1 in 4 children experience a traumatic event by the time they are 18 years old. Traumatic events can be life threatening and are bigger than what your child should ever have to experience.
Learn what to watch for in your child and how to take care of your child after a traumatic event. Get professional help if your child is not recovering.
Kinds of Traumatic Events
Your child could experience a one-time traumatic event or a repeated trauma that happens over and over again.
Examples of one-time traumatic events are:
Natural disasters, such as a tornado, hurricane, fire, or flood
Witness shooting or stabbing of a person
Sudden death of a parent or trusted caregiver
Examples of traumatic events that your child experiences over and over are:
Physical or emotional abuse
Know the Signs of Traumatic Stress
Your child may be having emotional reactions and feels:
Worried about safety
Scared of sleeping alone at night
Dissociated, which is an extreme and common reaction to a traumatic event. Your child copes with the trauma by withdrawing from the world. They feel detached and see things happening around them as if it is unreal.
Your child may also be having physical problems like:
Trouble sleeping and nightmares
Your child may also be reliving the event:
Remembering every detail of what happened and what they did
Have the need to tell the story over and over again
Know the Signs of Post-traumatic Stress Disorder (PTSD)
Half of the children who survive traumatic events will show signs of PTSD. Every child's symptoms are different. In general, your child may have:
Feelings of helplessness
Feelings of being agitated and disorganized
Loss of appetite
Changes in their interactions with others, including more aggressive or more withdrawn
Your child may also go back to behaviors they had outgrown:
Sucking their thumb
Emotionally-numb, anxious, or depressed
Your Child Needs Your Support
Let your child know that they are safe and that you are in control.
Know that your child is taking cues from you on how to react to the traumatic event. It is ok for you to be sad or hurt.
But your child needs to know that you are in control and are protecting them.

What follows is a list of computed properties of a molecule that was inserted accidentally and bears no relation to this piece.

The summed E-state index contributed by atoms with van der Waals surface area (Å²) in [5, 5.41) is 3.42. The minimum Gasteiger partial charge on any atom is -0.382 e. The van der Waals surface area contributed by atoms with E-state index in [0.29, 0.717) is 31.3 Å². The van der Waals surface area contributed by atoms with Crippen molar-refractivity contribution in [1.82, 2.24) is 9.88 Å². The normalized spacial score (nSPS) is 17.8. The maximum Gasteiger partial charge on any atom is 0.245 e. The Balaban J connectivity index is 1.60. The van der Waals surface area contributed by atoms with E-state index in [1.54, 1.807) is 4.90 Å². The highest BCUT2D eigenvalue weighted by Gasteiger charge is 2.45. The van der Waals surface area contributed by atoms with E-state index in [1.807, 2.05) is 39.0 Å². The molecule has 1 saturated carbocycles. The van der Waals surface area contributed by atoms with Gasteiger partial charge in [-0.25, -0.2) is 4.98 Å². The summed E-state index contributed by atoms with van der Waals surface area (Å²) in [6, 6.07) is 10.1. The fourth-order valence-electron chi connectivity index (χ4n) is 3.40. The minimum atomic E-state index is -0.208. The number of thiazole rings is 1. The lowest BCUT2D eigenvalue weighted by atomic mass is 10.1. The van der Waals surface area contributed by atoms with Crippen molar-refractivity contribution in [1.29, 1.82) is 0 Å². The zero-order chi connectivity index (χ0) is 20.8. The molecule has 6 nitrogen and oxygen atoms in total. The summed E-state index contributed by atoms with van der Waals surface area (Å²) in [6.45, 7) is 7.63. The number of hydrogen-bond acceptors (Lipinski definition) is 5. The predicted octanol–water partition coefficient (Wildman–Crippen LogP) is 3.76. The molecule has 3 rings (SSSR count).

Let your child know that you are there for them.
Return to a daily routine as soon as you can. Create a schedule for eating, sleeping, school, and playing. Daily routines help kids know what to expect and makes them feel safe.
Talk to your child. Let them know what you are doing to keep them safe. Answer their questions in a way they can understand.
Stay close to your child. Let them sit near you or hold your hand.
Accept and work with your child on regressed behaviors.
Monitor information that your child is getting about an event. Turn off the TV news and limit your conversations about events in front of young children.
Get Your Child Help
There is no one way that children recover after traumatic events. Expect that your child should go back to their usual activities over time.
If your child is still having trouble recovering after one month, get professional help. Your child will learn how to:
Talk about what happened. They will tell their stories with words, pictures, or play. This helps them see that the reaction to the trauma is normal.
Develop coping strategies to help with fear and anxiety
Let teachers know about traumatic events in your child's life. Keep open communication about changes in your child's behavior.
Augustyn M, Zuckerman B. Impact of violence on children. In: Kliegman RM, Stanton BF, St. Geme JF III, Schor NF, Behrman RE, eds. Nelson Textbook of Pediatrics. 19th ed. Philadelphia, PA: Elsevier Saunders; 2011:chap 36.
Levetown M. Communicating with children and families: from everyday interactions to skill in conveying distressing information. Pediatrics. 2008;121:e1441-e1460. PMID 18450887 www.ncbi.nlm.nih.gov/pubmed/18450887.
Wethington HR, Hahn RA, Fuqua-Whitley DS, et al., Task Force on Community Preventive Services. The effectiveness of interventions to reduce psychological harm from traumatic events among children and adolescents. Am J Prev Med. 2008;35:287-313. PMID 18692745 www.ncbi.nlm.nih.gov/pubmed/18692745.
Neil K. Kaneshiro, MD, MHA, Clinical Assistant Professor of Pediatrics, University of Washington School of Medicine, Seattle, WA. Also reviewed by David Zieve, MD, MHA, Isla Ogilvie, PhD, and the A.D.A.M. Editorial team.